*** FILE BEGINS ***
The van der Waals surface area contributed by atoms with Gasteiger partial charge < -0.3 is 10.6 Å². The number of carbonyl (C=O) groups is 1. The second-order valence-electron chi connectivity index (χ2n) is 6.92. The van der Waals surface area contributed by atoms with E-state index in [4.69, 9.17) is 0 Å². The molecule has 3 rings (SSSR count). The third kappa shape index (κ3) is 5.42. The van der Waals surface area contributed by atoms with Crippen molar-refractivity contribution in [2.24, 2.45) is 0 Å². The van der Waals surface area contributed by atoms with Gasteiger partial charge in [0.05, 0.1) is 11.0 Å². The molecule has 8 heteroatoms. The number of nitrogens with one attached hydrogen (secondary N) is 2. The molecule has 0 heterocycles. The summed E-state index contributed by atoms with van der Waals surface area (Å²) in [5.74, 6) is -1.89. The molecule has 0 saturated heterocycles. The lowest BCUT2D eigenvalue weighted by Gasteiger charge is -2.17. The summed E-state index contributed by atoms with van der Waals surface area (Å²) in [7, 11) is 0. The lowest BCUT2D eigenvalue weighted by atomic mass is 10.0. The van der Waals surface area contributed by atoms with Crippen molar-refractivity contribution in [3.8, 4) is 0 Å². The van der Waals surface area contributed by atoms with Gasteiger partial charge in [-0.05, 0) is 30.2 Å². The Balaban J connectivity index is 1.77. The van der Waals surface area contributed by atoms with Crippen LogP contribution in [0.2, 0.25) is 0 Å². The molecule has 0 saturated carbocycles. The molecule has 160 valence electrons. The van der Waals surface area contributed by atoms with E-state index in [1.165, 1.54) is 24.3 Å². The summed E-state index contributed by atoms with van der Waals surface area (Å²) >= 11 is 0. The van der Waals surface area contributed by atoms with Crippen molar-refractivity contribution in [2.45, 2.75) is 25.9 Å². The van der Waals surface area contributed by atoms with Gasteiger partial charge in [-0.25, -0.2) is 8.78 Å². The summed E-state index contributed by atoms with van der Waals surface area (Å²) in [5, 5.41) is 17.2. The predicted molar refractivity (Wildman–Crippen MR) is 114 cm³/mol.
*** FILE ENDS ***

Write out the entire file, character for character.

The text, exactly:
The van der Waals surface area contributed by atoms with Gasteiger partial charge < -0.3 is 10.6 Å². The number of carbonyl (C=O) groups is 1. The second-order valence-electron chi connectivity index (χ2n) is 6.92. The van der Waals surface area contributed by atoms with E-state index in [4.69, 9.17) is 0 Å². The molecule has 3 rings (SSSR count). The third kappa shape index (κ3) is 5.42. The van der Waals surface area contributed by atoms with Crippen molar-refractivity contribution in [2.24, 2.45) is 0 Å². The van der Waals surface area contributed by atoms with Gasteiger partial charge in [0.05, 0.1) is 11.0 Å². The molecule has 8 heteroatoms. The number of nitrogens with one attached hydrogen (secondary N) is 2. The molecule has 0 heterocycles. The summed E-state index contributed by atoms with van der Waals surface area (Å²) in [5.74, 6) is -1.89. The molecule has 0 saturated heterocycles. The lowest BCUT2D eigenvalue weighted by Gasteiger charge is -2.17. The summed E-state index contributed by atoms with van der Waals surface area (Å²) in [7, 11) is 0. The lowest BCUT2D eigenvalue weighted by atomic mass is 10.0. The van der Waals surface area contributed by atoms with Crippen molar-refractivity contribution in [3.8, 4) is 0 Å². The van der Waals surface area contributed by atoms with Gasteiger partial charge in [-0.05, 0) is 30.2 Å². The Balaban J connectivity index is 1.77. The van der Waals surface area contributed by atoms with Crippen LogP contribution in [0.2, 0.25) is 0 Å². The molecule has 0 saturated carbocycles. The molecule has 160 valence electrons. The van der Waals surface area contributed by atoms with E-state index in [1.165, 1.54) is 24.3 Å². The summed E-state index contributed by atoms with van der Waals surface area (Å²) >= 11 is 0. The van der Waals surface area contributed by atoms with Crippen molar-refractivity contribution in [2.45, 2.75) is 25.9 Å². The van der Waals surface area contributed by atoms with Gasteiger partial charge in [-0.25, -0.2) is 8.78 Å². The summed E-state index contributed by atoms with van der Waals surface area (Å²) in [5, 5.41) is 17.2. The predicted molar refractivity (Wildman–Crippen MR) is 114 cm³/mol.